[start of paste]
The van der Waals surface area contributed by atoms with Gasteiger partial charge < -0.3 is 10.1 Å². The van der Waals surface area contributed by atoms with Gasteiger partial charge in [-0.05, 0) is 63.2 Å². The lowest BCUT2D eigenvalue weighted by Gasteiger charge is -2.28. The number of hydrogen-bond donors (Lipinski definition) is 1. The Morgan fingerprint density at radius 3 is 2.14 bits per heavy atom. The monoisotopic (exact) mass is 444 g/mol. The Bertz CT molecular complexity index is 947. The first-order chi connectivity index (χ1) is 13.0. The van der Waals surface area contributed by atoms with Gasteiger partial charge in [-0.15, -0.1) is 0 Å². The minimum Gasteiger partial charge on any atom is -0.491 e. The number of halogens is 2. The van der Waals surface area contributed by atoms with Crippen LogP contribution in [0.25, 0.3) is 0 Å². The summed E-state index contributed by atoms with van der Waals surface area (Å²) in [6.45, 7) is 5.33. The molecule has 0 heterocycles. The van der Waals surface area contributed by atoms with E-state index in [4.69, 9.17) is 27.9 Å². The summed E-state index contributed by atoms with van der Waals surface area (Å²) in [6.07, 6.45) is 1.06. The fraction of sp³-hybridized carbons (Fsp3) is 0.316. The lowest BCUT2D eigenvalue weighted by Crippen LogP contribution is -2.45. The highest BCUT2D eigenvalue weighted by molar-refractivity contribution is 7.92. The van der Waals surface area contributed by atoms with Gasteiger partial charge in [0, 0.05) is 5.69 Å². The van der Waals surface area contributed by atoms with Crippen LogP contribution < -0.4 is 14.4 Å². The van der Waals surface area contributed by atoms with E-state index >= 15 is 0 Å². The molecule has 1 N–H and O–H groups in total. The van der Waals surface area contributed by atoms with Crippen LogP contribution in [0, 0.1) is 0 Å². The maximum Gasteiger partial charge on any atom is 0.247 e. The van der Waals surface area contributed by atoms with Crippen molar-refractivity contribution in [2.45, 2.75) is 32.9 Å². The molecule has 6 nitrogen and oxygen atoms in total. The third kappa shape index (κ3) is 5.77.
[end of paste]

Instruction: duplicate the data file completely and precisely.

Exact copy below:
The van der Waals surface area contributed by atoms with Gasteiger partial charge < -0.3 is 10.1 Å². The van der Waals surface area contributed by atoms with Gasteiger partial charge in [-0.05, 0) is 63.2 Å². The lowest BCUT2D eigenvalue weighted by Gasteiger charge is -2.28. The number of hydrogen-bond donors (Lipinski definition) is 1. The Morgan fingerprint density at radius 3 is 2.14 bits per heavy atom. The monoisotopic (exact) mass is 444 g/mol. The Bertz CT molecular complexity index is 947. The first-order chi connectivity index (χ1) is 13.0. The van der Waals surface area contributed by atoms with Gasteiger partial charge in [-0.15, -0.1) is 0 Å². The minimum Gasteiger partial charge on any atom is -0.491 e. The number of halogens is 2. The van der Waals surface area contributed by atoms with Crippen LogP contribution in [0.25, 0.3) is 0 Å². The summed E-state index contributed by atoms with van der Waals surface area (Å²) in [6.45, 7) is 5.33. The molecule has 0 heterocycles. The van der Waals surface area contributed by atoms with E-state index in [4.69, 9.17) is 27.9 Å². The summed E-state index contributed by atoms with van der Waals surface area (Å²) in [6.07, 6.45) is 1.06. The fraction of sp³-hybridized carbons (Fsp3) is 0.316. The lowest BCUT2D eigenvalue weighted by Crippen LogP contribution is -2.45. The highest BCUT2D eigenvalue weighted by molar-refractivity contribution is 7.92. The van der Waals surface area contributed by atoms with Gasteiger partial charge in [0, 0.05) is 5.69 Å². The van der Waals surface area contributed by atoms with Crippen LogP contribution < -0.4 is 14.4 Å². The van der Waals surface area contributed by atoms with E-state index >= 15 is 0 Å². The molecule has 1 N–H and O–H groups in total. The van der Waals surface area contributed by atoms with Crippen LogP contribution in [0, 0.1) is 0 Å². The maximum Gasteiger partial charge on any atom is 0.247 e. The van der Waals surface area contributed by atoms with Crippen molar-refractivity contribution in [2.45, 2.75) is 32.9 Å². The molecule has 6 nitrogen and oxygen atoms in total. The third kappa shape index (κ3) is 5.77.